There are more ways than ever to watch television on your own terms. With the set-top boxes available today, you can save your favorite shows to watch later, stream them from the Internet, and even download video anytime. Here's a look at five of the most popular set-top boxes that cater to your entertainment needs.
On Thursday, we asked you which set-top boxes you preferred to give you the entertainment you want when you want it. You responded, and we tallied the votes. Now we're back to highlight the top five set-top boxes you nominated. Photo by Andrew Currie.
The Boxee Box is a set-top streamer built by D-Link that runs the Boxee media center software. The Boxee Box was a long time coming, but now that it's finally on store shelves, one can be yours for $199 at retail. The box has all of the same features the software does, and lets you stream shows from the web, from Boxee's own massive library of movies and TV shows, and access Netflix, Vudu, Pandora, Major League Baseball and National Hockey League games. If you're not sure whether you should buy a Boxee Box or build your own, check out our article on how to get the best Boxee Box for your money.
In addition to being an incredible gaming console, the Xbox 360 supports Windows Media Center as a media extender. If you're an Xbox Live subscriber, you can stream Netflix, Last.fm, ESPN, and Zune music. The Xbox 360 also makes a great DVD player, even though it doesn't have a Blu-Ray drive. For most people, the Xbox 360 may as well be a free media center they already have in their living room, or that they get with the purchase of their game console. Depending on the one you want, you can expect to spend $199 to $399 for an Xbox 360.
Roku started out as just a set-top box that brought Netflix streaming off of your computer and to your television. The market's changed since then, but the Roku has grown with it. Roku boxes offer Hulu Plus, Amazon Instant Video, Pandora Radio, Crackle, MOG, live sports, and hundreds of other channels and video podcasts on a tiny, easy-to-configure box. Roku's only weakness is that it can't stream video from shares on your home network. Roku boxes start at $59.99 and max out at $99.99.
Apple's approach to the TV experience has been described as "magical" and "a hobby," depending on who's discussing it. The second-generation Apple TV retails for $99. It's the only device in the roundup that supports wireless audio and video streaming from other devices on your home network using Airplay, Apple's own protocol for it. The Apple TV also brings Netflix, Major League Baseball, YouTube videos, Flickr photos, and more to your HDTV. It also gives you access to video rentals and purchases from iTunes. Unfortunately, the Apple TV only supports 720p video, unlike some of the other devices in the roundup. Still, it's ideal if you live in a mostly-Apple household.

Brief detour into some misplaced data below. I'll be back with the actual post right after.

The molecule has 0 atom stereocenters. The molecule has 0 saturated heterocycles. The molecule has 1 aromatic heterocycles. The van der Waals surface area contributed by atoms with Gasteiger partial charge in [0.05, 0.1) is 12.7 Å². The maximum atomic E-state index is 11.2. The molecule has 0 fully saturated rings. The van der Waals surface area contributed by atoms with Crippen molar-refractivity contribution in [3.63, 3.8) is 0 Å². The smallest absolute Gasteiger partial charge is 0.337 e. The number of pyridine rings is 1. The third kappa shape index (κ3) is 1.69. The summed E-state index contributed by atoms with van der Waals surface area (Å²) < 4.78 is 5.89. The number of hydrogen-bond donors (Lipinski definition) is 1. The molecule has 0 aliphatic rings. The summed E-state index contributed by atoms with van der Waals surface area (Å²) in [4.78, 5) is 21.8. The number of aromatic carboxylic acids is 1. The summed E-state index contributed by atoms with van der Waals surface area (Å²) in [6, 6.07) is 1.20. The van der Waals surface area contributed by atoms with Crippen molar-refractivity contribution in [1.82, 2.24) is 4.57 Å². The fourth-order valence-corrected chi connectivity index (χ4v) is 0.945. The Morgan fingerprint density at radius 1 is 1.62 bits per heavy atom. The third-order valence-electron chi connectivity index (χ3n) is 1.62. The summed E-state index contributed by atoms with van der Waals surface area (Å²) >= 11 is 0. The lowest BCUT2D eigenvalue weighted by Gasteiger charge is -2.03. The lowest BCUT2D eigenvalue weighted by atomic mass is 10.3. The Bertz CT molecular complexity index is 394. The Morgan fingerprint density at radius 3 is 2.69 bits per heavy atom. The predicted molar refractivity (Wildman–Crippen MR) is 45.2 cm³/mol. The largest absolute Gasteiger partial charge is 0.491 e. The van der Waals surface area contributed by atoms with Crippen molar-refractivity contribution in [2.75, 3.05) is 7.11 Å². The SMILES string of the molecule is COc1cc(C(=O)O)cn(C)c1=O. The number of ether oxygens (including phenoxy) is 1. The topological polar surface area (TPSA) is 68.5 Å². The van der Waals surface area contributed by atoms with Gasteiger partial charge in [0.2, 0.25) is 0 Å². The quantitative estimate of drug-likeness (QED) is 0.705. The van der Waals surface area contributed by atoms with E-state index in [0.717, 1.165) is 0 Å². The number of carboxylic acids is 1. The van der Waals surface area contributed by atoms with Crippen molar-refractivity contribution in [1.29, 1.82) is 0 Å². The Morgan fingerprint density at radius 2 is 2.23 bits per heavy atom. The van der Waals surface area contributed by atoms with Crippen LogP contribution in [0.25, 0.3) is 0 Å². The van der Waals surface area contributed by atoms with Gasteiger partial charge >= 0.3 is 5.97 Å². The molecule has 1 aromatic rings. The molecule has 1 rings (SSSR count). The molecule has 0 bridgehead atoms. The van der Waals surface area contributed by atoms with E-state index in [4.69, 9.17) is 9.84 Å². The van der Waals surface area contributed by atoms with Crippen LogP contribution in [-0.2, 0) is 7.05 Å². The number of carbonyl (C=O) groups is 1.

You also have the option of rolling your own home theater PC (HTPC) and configuring it to do whatever you choose. Building your own gives you the ability to run whatever set-top box software you choose, and frees you from the limitations of all of them if you build it to do what you need. Some of you suggested building an HTPC to install Boxee, others suggested installing XBMC. Whatever you choose to install, building your own HTPC is likely the most expensive of the options, but the price you pay gives you the most possible control over your media experience. If you want a primer on building your own, check out our guide to building a powerful HTPC for less than $500. Photo by Karen Dalziel.
Now that you've seen your favorites, it's time to vote on the winner.
This week's honorable mentions go to the PlayStation 3 and the Mac Mini. The PS3 gives you many – if not all – of the same media center features that the Xbox 360 has, with the benefit of a Blu-Ray player as well. The Mac Mini gives you a form-factor that fits well in an entertainment center, HDMI output, and all of the same features the Apple TV has with the bonus of being a real computer with a full OS you can tweak and modify.
Which one do you prefer? Did your favorite not get enough nominations? Let us know your thoughts in the comments.
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